"We shouldn't be too long. It's just a matter of making sure of a few details. It shouldn't take more than about fifteen minutes." Just long enough to get some of these explosives and incendiaries set, Miller added to himself.


"Ah, that should be alright. I'll leave you to it then."


Andrea smiled his thanks and hurried upstairs. The workmen had finished most of the repairs, he thought wryly, too bad. Next to him Miller was unloading a collection of compact bombs which he and Carter had been working on, made up about half-and-half of explosives and incendiaries. They set some of the bombs in the planning office then left to hide some of the rest around the building. Easy enough as nearly everyone else was gone.


At 1655 they left the building, the clerk bidding them a cheery 'good night'. That might be problematic afterwards, mused Andrea, if he puts two and two together later, he could probably get a fairly accurate description out.


For the next two hours as dusk fell, Miller and Andrea wandered around central Dusseldorf. Bombs went in waste bins, beside electrical junction boxes, wherever an explosion would cause the most chaos with the least civilian casualties. Both men had seen far too many innocent civilians die in the war to want to gratuitously add to the total. To his delight Miller found an abandoned workman's excavation where they had been repairing a large water pipe. Minutes later a bomb was snugly nestled below the pipe.



London, Allied HQ, 7th March 1944, 1830 hrs.


The same WAAF officer who had reported to Parnell about Edith Windermere knocked on the open door of the General's office, a file tucked under her arm.


"General," she started as he looked up, "I've managed to find something about Dr Windermere. Last year she failed a vetting by the SOE. She had volunteered to work for them. She speaks German and French fluently with only the slightest Dutch accent."


"How come a Dutch accent?"


"Her first language is Afrikaans, sir. Dr Windermere was brought up in South Africa," explained the WAAF.


"Oh, right, carry on."


"Yes sir. It turns out that she has an aunt, Dian Ferrers, who did some work for the SOE during the North African campaign. The problem was though, that there was an uncle on the other side of the family who got himself involved with the Norwegian underground several years back. This uncle, sir, is Professor Paul Venner, the rocket propulsion expert. He dropped out of sight some time ago. He's currently presumed dead. The thing is, the SOE didn't want to put an agent into occupied Europe who might be used against us as bargaining chip to motivate Professor Venner, if he's alive and in their hands."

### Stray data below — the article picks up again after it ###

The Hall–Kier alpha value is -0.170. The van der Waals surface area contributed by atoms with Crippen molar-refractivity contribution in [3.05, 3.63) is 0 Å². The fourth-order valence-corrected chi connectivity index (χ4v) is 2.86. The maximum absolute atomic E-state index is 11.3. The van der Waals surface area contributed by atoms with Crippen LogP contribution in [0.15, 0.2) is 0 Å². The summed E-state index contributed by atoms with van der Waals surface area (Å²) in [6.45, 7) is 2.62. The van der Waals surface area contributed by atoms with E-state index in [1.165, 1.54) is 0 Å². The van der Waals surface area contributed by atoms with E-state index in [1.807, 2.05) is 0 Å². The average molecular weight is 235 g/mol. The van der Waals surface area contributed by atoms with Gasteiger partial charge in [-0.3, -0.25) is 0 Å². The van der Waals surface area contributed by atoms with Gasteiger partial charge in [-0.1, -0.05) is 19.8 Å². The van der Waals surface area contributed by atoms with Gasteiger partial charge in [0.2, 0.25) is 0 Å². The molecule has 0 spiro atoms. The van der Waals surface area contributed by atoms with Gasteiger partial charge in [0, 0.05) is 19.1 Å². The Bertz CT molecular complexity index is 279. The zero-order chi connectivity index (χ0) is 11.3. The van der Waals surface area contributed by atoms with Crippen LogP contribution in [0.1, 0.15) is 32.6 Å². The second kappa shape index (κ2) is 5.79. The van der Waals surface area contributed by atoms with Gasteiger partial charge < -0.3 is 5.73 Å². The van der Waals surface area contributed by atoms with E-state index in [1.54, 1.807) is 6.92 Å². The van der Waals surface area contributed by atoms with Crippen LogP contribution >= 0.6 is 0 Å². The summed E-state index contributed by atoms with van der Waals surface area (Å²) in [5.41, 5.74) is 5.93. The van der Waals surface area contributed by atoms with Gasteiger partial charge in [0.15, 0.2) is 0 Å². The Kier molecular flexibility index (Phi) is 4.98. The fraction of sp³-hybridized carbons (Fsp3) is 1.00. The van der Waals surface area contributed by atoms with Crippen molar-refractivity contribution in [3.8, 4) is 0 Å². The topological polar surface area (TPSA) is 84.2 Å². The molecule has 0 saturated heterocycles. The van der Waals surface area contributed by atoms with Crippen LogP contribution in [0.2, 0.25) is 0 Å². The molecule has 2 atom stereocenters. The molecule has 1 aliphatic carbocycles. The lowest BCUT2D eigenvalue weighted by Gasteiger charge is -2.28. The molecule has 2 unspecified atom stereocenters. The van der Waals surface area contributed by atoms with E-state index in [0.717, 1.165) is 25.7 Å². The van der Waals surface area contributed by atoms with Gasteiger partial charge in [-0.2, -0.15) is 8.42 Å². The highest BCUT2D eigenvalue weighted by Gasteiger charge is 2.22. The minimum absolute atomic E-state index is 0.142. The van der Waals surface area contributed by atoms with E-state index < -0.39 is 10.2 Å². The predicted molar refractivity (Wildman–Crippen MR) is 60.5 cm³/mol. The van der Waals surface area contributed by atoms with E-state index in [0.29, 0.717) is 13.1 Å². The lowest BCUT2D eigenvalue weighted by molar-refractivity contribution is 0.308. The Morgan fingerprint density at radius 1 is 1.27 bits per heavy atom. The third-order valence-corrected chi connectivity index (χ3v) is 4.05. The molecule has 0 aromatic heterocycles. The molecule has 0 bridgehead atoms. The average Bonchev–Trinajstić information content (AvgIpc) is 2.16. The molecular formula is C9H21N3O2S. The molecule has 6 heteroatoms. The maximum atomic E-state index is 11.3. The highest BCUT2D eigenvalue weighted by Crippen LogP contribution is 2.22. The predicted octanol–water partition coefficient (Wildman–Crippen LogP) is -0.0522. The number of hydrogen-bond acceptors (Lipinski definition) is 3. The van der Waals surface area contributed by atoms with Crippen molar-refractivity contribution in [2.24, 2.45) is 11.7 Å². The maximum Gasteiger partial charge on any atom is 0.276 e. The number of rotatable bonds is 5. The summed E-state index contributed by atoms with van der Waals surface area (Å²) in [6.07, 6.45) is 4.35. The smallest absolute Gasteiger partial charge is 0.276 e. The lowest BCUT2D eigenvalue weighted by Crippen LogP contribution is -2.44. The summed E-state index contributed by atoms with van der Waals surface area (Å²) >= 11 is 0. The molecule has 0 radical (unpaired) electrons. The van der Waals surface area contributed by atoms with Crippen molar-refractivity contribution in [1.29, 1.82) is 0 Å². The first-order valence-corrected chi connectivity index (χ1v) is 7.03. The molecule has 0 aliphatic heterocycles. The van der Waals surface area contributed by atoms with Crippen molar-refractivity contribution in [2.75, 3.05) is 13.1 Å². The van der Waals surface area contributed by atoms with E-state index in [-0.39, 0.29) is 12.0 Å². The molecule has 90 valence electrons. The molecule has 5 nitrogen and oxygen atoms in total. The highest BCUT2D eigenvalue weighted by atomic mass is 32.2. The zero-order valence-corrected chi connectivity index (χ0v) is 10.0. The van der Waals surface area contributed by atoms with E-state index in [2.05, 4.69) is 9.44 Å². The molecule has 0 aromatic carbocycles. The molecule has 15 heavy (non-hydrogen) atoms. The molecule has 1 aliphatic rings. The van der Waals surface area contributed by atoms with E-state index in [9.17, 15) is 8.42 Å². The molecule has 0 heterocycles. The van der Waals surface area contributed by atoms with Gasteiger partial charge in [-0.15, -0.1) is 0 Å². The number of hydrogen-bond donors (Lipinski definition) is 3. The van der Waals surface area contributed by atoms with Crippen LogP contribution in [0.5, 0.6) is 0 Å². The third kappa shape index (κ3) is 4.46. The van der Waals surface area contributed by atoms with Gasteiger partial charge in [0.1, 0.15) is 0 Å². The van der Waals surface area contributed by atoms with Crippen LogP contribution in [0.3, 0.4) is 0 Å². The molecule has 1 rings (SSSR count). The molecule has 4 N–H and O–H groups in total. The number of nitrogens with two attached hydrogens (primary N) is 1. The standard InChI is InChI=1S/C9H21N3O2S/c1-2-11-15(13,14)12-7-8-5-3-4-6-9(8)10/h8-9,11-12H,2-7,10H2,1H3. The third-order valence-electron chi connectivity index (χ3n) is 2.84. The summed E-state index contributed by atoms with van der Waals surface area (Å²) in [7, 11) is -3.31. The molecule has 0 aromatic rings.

"Understandable. A little paranoid, but understandable," nodded Parnell. "This is the best reason you've been able to come up with?"


"I've gone through everything we had on Dr Windermere. Thanks to the SOE check, that's actually quite a lot of material. If there's any other reason, I can't find it."


Parnell studied the WAAF's face, noting the weariness there. She had definitely been burning the midnight oil on this one. "Thank you, now get yourself some rest."


The WAAF saluted and left. Parnell leaned back, considering the situation. He had seen other intelligence reports of nazi experiments to create a weapon that was capable of attacking England from mainland Europe. Most of them had involved rockets of some shape or form. Damn, if Venner was alive and the nazis had got him and were forcing him to work for them. What a bloody mess! That lady doctor in a prison camp in Germany, an uncle probably being blackmailed by the krauts, an aunt working for the SOE. Parnell swore never to complain about his relatives ever again. All of a sudden, cousin Alec's passion for collecting garden gnomes seemed a wonderfully sane pastime.



Stalag 13, tunnels under barracks 2, 7th March 1944, 2130 hrs.


Five men stood at the entrance leading to the emergency tunnel. Andrea and Miller had slipped back into camp through the tunnel two hours earlier. On their way back from Dusseldorf Andrea had collected Klink's car and both it and the truck were hidden in the woods a mile from the camp, branches thrown over them as a simple camouflage. The SS search parties had been withdrawn from the area over the day and the extra checkpoints were mostly gone.


Four of the men wore German uniform. Miller and Carter were dressed as sergeants, Scharfuhrers. Andrea was a Hauptscharfuhrer, a sergeant major, Newkirk a Sturmbannfuhrer or major. The uniforms were the field grey of the SD in imitation of the Waffen-SS, rather than the more pedestrian black of the Allgemeine-SS. The white on dark SD lozenge was clearly visible on the sleeve. Neatly embroidered on Newkirk's cuff were the letters: RfSS. A member of the Hauptamt Personlicher Stab RfSS: Himmler's own personal staff. He enjoyed the irony that the embroidery had been done by a Russian prisoner only that afternoon who had been chortling in delight as he had done it. Hogan was purposely the only one not in uniform. He had added a few touches of grey to his hair and some subtle age lines putting his apparent age somewhere in his forties. He wore a severe black suit and tailored black trenchcoat. A black trilby completed the look. His papers named him as a Herr Doktor Menz who held the rank of a Gruppenfuhrer of the Allgemeine-SS.